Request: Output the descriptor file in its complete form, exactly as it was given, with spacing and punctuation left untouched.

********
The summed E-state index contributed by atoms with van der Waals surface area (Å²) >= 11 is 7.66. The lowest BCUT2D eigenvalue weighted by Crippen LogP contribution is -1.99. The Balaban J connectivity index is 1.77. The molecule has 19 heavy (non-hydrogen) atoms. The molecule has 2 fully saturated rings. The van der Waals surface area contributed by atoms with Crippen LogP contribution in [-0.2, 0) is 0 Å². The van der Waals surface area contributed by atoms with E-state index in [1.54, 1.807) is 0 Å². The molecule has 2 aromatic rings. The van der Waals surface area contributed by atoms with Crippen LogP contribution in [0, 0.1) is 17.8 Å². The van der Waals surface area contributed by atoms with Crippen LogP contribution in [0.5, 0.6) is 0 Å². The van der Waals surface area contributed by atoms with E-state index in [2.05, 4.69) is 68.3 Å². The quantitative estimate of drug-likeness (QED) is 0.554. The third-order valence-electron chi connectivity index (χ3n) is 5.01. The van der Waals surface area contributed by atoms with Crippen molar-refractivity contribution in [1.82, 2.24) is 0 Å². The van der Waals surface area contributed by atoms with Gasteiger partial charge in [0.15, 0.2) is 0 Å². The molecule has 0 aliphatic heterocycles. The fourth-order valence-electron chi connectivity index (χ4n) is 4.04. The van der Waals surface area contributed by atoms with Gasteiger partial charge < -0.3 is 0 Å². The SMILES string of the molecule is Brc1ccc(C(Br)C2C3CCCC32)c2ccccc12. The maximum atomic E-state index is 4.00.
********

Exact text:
The summed E-state index contributed by atoms with van der Waals surface area (Å²) >= 11 is 7.66. The lowest BCUT2D eigenvalue weighted by Crippen LogP contribution is -1.99. The Balaban J connectivity index is 1.77. The molecule has 19 heavy (non-hydrogen) atoms. The molecule has 2 fully saturated rings. The van der Waals surface area contributed by atoms with Crippen LogP contribution in [-0.2, 0) is 0 Å². The van der Waals surface area contributed by atoms with E-state index in [1.54, 1.807) is 0 Å². The molecule has 2 aromatic rings. The van der Waals surface area contributed by atoms with Crippen LogP contribution in [0, 0.1) is 17.8 Å². The van der Waals surface area contributed by atoms with Crippen LogP contribution in [0.5, 0.6) is 0 Å². The van der Waals surface area contributed by atoms with E-state index in [2.05, 4.69) is 68.3 Å². The quantitative estimate of drug-likeness (QED) is 0.554. The third-order valence-electron chi connectivity index (χ3n) is 5.01. The van der Waals surface area contributed by atoms with Crippen molar-refractivity contribution in [1.82, 2.24) is 0 Å². The van der Waals surface area contributed by atoms with Gasteiger partial charge in [0.15, 0.2) is 0 Å². The molecule has 0 aliphatic heterocycles. The fourth-order valence-electron chi connectivity index (χ4n) is 4.04. The van der Waals surface area contributed by atoms with Gasteiger partial charge < -0.3 is 0 Å². The SMILES string of the molecule is Brc1ccc(C(Br)C2C3CCCC32)c2ccccc12. The maximum atomic E-state index is 4.00.